where ν_{B0} is measured at room temperature (25^{o}C) and in the “loose state” as a reference point, ∆*ε* the applied strain and ∆*T* the temperature change. The “loose state” means that the FUT is laid freely in order to avoid any artificial disturbances. *A (or C*ν*ε*) is the strain coefficient in a unit of MHz/μ*ε* and *B (or C*_{Τ}*ε*) is the temperature coefficient in a unit of MHz/^{ o}C. Figure 10 illustrates the characterized strain or temperature dependence in a standard SMF under the experimental setup of Fig. 7(a), where the BGS always moves towards higher ν_{B} and its gain reduces or increases when ∆*ε* or ∆*T* is increased, respectively. At 1550 nm, *A*=0.04~0.05 MHz/μ*ε* and *B*=1.0~1.2 MHz/^{ o}C, which depends on the fiber’s structure and jackets**. Note that Eq. (29) is the basic sensing mechanism of Brillouin-based distributed sensors.**

The nowadays telecom optical fibers (ITU-T G.651, G.652, G.653, and G.655) mostly have GeO_{2}-doped fiber cores [46] and pure-silica (or other-doped-silica) cladding. Naturally, the GeO_{2} doping induces the reduction of the longitudinal acoustic velocity in GeO_{2}-doped core *V*_{l1} with respect to that in pure-silica cladding *V*_{l2} (i.e. *V*_{l1} < *V*_{l2}) [24, 47]. It provides a waveguide of longitudinal acoustic modes in the core region as schematically depicted in Fig. 3(b). A recent study further proves that the acoustic modes sense better confinement than the optical modes in a GeO_{2}-doped optical fiber [13]. The enhanced confinement results in the existence of multiple *L*_{0l} acoustic modes in a single-mode optical fiber (SMF) [8], and also leads to that the first-order *L*_{01} acoustic mode among all *L*_{0l} modes is best confined in the core and even better confined than the fundamental *LP*_{01} optical mode [13]. Furthermore, the enhanced confinement shows that the effective acoustic velocity of *L*_{01} mode (*V*_{a}) is close to *V*_{l1} (i.e. *V*_{a} ≈ *V*_{l1}), the longitudinal acoustic velocity in the core. Therefore, the change of the *L*_{01} mode’s effective acoustic velocity *V*_{a} is dominantly due to the change of the core’s acoustic velocity *V*_{l1} but negligibly (less than 1%) due to that of the cladding’s acoustic velocity *V*_{l2}, even though the core’s acoustic velocity *V*_{l1} and the cladding’s acoustic velocity *V*_{l2} vary equally [12].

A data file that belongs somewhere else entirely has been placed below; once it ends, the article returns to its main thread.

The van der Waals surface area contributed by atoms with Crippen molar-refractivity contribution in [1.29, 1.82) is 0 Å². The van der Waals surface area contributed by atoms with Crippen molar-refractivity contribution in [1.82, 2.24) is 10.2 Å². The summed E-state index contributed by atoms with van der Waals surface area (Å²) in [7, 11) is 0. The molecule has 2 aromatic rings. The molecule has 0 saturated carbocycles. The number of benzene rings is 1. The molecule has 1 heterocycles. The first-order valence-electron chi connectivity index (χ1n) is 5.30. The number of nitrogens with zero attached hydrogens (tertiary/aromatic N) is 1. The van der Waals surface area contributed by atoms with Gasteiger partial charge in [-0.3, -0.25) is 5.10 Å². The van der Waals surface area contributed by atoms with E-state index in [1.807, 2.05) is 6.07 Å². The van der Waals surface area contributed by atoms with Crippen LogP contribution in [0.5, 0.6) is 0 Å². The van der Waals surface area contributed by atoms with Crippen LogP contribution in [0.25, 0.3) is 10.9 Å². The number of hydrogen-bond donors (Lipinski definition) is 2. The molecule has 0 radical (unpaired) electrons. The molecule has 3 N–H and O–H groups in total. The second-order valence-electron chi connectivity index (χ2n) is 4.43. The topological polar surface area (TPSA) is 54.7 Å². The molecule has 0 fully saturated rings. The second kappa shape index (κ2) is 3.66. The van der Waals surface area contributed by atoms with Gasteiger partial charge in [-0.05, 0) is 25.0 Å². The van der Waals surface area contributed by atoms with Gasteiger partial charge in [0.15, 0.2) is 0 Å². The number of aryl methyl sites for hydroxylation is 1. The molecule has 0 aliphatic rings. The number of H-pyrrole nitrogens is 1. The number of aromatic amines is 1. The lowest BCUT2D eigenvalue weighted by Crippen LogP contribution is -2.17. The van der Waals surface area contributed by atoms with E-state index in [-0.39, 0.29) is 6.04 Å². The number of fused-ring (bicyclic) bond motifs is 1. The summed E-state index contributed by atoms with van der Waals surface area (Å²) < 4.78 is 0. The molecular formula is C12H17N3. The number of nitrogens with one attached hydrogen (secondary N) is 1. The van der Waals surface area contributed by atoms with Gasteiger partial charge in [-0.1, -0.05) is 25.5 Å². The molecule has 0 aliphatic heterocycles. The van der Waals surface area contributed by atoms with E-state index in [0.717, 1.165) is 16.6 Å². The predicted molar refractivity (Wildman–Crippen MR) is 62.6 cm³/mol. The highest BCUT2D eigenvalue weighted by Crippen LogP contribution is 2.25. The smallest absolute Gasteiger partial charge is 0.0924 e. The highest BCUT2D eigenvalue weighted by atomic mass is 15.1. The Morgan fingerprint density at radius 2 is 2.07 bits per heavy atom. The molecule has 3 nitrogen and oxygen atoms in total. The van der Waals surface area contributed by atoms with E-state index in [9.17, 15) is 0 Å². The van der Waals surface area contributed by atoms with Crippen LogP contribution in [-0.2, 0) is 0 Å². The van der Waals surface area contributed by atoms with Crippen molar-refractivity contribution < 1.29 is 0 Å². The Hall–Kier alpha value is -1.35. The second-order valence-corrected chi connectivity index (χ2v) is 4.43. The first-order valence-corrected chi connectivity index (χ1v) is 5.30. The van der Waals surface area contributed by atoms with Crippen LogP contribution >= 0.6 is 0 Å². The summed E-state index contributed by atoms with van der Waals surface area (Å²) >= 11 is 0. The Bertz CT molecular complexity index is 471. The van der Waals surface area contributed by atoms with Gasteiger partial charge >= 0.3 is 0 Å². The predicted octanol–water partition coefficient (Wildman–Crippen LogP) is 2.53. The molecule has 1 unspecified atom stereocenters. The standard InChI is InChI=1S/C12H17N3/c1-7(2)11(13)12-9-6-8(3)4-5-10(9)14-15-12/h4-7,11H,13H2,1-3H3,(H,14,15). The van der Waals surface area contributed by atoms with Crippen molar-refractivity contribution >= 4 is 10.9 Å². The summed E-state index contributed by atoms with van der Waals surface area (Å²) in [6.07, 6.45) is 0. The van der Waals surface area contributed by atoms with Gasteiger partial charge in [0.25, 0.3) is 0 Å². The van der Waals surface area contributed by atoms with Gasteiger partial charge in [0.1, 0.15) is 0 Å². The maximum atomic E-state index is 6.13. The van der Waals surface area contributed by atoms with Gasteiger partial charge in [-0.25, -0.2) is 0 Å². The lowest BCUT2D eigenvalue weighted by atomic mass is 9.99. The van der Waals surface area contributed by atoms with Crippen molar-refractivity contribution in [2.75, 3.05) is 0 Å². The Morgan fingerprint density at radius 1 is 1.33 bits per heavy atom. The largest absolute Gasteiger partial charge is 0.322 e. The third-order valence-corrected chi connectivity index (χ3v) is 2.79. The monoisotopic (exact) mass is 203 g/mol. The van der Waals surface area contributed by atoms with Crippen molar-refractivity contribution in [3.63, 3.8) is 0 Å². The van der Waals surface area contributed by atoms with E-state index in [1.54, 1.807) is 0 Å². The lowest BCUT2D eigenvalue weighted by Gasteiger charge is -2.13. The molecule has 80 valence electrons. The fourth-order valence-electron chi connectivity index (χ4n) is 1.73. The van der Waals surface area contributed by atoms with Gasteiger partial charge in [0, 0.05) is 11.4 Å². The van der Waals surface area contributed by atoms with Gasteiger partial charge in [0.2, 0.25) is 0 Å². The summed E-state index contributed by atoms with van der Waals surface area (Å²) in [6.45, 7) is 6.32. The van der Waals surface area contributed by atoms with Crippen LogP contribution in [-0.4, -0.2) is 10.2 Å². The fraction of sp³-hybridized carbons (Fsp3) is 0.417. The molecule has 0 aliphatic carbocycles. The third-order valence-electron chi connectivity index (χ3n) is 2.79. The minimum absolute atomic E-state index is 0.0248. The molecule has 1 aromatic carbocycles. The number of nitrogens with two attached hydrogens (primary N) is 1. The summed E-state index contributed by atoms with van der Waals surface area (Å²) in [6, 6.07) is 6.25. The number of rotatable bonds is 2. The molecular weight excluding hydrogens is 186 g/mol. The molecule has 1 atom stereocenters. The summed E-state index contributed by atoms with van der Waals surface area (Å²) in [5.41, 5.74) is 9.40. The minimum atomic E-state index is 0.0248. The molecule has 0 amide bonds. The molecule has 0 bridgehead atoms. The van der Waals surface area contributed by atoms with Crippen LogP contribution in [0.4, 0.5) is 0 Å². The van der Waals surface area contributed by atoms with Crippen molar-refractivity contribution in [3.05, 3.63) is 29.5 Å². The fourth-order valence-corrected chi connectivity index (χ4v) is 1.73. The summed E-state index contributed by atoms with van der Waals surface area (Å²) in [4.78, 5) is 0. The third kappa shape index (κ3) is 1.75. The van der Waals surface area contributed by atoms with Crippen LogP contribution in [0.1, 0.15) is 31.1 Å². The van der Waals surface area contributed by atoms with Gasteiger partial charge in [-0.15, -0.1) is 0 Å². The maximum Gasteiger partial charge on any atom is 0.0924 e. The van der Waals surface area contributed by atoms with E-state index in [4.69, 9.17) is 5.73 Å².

The longitudinal acoustic velocity *V*_{l1} in the GeO_{2}-doped core (approximately, the *L*_{01} mode’s effective acoustic velocity *V*_{a}) is determined by the Young’s modulus (*E*_{1}) and the density (*ρ*_{1}) [48]:

For convenience, we introduce a normalized strain coefficient (*A*’=*A*/ν_{B0}, in a unit of 10^{-6}/μ*ε*) and a normalized temperature coefficient (*B*’=*B*/ν_{B0}, in a unit of 10^{-6}/^{ o}C). The normalized strain coefficients include three respective factors[49]: